By midday, I was getting twitchy. The sun was out, the sky was blue and the season was starting. “There can be no summer in this land without cricket,” wrote Neville Cardus, and now, on 11 July, three months or so after the first swallows, summer was here at last. They were playing cricket again, at the clubs and in the villages, friendlies mainly, since the government’s sudden change of mind on whether they should be able to play or not had left so little time for anyone to arrange competitive fixtures. There are around 300,000 cricketers in England. It seemed strange, on a Saturday such as this, to limit myself to only the 11 of them playing in an empty ground outside Southampton.
Besides, the chances are that somewhere there would be a few who would make for better viewing than Dom Sibley and Rory Burns were providing in the morning. Given the way they were playing, the Test felt as if it was the kind of game you could afford to follow on the radio. So I headed out, caught the train to West Hampstead and walked down Lymington Road until I got to the old wooden sign “Hampstead Cricket Club – cricket spectators welcome”. There were five of them inside by the time I arrived just after the start of play, and a sixth looking over her garden fence. It was busier than the Ageas Bowl, anyway.
Hampstead’s seconds were playing against Harpenden’s. Not that it much mattered. “Who’s playing?” asked one of the spectators after we’d been sitting there for an hour already. Hampstead were cracking on, 85 for one off 20 overs. Their opener just beat Sibley to his fifty.
There were little differences, things that would have seemed striking only a couple of months ago. The face mask the scorer was wearing, the bottles of hand gel everywhere, the arrows on the floor showing the one-way system through the corridors to the bar, where there was a stack of sheets to fill in with your details for their new track-and-trace system. Now though, it all felt almost as almost as familiar as the cry of “bowler’s name?”, the jug of orange squash on the trestle table and the battered old balls forgotten in the long grass of the far outfield. Hampstead’s cricket chairman, Nick Brown, was out there, hauling a length of thick rope out from the rough and laying it around the boundary.
“I could have come up with most of the directives the ECB sent out this week myself, to be honest,” Brown says. “Aside from the running lanes and the way we have to clean the ball, it isn’t really too much of a big deal.” The running lanes were painted strips either side of the pitch. The idea is they will help the batsmen stay two metres away from each other and the bowler, though, often as not, people seem to forget to use them. Brown’s even opened up the changing room, but he’s only allowing three people in at a time, and it’s just so they have somewhere to put their boxes on. He doesn’t want his cricketers exposing themselves to the genteel sorts from the tennis club next door.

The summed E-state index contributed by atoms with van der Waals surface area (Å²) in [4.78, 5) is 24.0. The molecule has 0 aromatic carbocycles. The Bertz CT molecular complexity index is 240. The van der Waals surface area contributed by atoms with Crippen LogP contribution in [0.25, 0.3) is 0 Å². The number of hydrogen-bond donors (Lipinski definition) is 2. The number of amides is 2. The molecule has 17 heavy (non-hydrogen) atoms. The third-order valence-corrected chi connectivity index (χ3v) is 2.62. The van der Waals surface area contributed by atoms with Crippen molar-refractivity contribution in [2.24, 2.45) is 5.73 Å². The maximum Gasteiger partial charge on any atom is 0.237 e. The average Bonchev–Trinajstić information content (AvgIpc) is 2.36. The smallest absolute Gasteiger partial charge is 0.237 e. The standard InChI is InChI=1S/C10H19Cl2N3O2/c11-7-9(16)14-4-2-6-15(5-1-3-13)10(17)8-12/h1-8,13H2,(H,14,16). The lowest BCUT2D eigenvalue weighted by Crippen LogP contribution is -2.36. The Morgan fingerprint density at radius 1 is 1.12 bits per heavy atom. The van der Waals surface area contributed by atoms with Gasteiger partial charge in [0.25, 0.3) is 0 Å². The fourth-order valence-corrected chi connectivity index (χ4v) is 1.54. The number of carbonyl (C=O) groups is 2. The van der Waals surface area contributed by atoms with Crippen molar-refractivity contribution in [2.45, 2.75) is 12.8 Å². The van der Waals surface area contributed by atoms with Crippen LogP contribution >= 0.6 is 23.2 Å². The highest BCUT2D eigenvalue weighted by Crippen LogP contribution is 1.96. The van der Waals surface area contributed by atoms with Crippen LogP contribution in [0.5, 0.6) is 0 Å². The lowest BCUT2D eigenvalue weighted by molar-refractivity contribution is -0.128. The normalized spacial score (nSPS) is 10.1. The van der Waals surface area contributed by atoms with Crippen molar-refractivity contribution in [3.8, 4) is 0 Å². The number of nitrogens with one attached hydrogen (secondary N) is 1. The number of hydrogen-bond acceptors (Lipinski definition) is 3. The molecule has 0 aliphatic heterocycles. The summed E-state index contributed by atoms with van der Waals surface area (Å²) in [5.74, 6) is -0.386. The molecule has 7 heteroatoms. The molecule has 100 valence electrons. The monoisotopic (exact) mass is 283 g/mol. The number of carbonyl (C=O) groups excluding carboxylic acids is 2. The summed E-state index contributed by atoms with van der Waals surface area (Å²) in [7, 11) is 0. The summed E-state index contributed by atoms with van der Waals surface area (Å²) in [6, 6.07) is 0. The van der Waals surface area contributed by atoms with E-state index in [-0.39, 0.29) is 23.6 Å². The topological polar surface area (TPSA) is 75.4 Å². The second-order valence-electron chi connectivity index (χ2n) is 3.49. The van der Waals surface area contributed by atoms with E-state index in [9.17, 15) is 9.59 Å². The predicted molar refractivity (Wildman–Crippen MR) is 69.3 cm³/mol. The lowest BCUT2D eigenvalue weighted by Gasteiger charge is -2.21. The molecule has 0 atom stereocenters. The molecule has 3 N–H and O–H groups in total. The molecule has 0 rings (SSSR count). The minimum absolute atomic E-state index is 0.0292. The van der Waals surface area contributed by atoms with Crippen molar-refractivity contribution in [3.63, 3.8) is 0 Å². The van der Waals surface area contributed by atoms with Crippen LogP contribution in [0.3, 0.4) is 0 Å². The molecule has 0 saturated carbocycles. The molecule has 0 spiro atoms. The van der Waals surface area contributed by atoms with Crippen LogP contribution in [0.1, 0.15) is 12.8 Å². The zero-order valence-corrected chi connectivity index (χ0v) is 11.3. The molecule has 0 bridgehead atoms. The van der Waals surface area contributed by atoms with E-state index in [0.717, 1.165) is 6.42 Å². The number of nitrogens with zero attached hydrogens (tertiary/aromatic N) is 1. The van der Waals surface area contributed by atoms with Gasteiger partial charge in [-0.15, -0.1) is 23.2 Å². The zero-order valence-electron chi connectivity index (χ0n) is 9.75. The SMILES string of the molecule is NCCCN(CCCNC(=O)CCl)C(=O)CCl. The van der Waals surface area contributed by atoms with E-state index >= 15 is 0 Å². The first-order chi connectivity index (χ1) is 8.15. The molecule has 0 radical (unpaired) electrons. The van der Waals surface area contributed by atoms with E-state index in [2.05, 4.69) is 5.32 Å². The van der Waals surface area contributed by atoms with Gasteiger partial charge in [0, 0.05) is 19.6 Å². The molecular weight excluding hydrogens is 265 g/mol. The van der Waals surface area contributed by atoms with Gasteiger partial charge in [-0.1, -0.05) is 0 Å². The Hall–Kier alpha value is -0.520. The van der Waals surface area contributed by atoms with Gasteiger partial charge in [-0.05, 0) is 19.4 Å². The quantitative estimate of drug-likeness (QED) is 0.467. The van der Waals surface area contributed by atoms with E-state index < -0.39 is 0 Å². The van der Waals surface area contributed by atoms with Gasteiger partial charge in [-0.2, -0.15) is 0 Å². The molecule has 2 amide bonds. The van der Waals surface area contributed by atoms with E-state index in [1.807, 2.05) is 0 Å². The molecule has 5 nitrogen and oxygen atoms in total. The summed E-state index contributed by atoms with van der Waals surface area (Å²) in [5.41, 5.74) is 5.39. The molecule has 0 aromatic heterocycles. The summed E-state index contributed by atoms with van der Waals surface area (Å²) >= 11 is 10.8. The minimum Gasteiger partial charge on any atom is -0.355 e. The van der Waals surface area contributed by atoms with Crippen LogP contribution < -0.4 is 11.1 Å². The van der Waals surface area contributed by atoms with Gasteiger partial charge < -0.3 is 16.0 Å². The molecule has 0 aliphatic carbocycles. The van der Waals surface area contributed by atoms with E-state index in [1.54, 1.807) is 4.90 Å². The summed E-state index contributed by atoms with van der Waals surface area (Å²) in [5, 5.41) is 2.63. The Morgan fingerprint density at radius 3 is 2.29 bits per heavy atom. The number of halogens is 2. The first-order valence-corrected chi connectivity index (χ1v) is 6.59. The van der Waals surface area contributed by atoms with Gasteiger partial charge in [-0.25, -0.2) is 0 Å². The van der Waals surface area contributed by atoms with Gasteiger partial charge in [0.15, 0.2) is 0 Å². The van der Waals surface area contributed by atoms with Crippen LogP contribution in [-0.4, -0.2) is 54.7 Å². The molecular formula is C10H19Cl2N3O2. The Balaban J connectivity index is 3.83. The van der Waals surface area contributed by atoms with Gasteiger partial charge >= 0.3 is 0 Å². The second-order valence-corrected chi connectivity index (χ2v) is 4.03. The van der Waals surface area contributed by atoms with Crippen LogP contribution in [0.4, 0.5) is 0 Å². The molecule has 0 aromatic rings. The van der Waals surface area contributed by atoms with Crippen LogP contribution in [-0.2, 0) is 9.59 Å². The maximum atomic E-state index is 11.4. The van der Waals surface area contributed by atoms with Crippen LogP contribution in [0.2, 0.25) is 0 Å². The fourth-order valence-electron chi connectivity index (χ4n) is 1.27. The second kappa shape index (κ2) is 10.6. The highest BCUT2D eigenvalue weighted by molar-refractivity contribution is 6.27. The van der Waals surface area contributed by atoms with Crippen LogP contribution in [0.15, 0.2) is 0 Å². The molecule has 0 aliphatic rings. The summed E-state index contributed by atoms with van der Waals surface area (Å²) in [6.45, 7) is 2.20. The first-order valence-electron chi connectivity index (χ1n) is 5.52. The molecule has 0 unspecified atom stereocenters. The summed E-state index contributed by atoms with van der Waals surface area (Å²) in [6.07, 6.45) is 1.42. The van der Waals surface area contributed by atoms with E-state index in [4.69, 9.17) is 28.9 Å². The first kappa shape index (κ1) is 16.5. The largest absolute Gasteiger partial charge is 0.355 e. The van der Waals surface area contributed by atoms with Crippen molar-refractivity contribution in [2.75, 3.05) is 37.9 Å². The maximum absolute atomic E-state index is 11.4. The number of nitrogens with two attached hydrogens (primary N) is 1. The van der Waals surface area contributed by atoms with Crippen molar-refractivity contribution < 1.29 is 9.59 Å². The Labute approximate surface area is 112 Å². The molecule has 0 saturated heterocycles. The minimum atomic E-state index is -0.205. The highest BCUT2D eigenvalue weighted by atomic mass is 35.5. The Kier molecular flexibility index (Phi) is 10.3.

The tennis courts have been open for six weeks already, the cricketers have been waiting, watching, while the government hummed and hawed and went back-and-forth about whether they could start playing too. “It has been really frustrating,” says Brown, “and the ECB have taken a lot of criticism for it from the cricket-playing public.” For him, and thousands of others like him, club cricket is cricket. He has little interest in how England are getting on. “I’m an MCC member, but I’d struggle to sit through a day of Test cricket now, I just feel so disconnected from it.” The club is his life. Which is why he’s keen for the social side of the game to open up again too.
At the moment, the bar is closed before the game is over. “I’d like to get that going again, because ultimately we’re a club, not just a cricket team.” It’s not just the lost revenue. Wednesday would usually be open practice night in the nets, when they integrate new members. “I’ve been really conscious we haven’t been able to do anything for people who have just come down to London this year. A lot of people find a home here. Cricket clubs provide a lot more than just cricket, there’s a societal aspect to it, particularly given the lockdown, and the mental health issues. It’s an opportunity to get outside, do something you enjoy, and to socialise.”
Over on the benches at long-off, there’s a small congregation of regulars doing just that. One of them is Jim Carter, the actor, who used to be the chairman here. “We haven’t been together here in old fogey’s corner for 10 months,” he says, swishing his sandals through the long grass. He’s just checked the score at the Test, too, “two runs an over, it’s not exactly riveting, is it? To have this, here, with genuine sound effects, is much better than the ersatz stuff on the telly.” He’s right. The thumps and bumps, clips, claps and chatter, the game has never sounded so sweet. “Come on, boys!” the ’keeper cries in the middle as some young quick starts his run in from the pavilion, “we’re making up for lost time here!”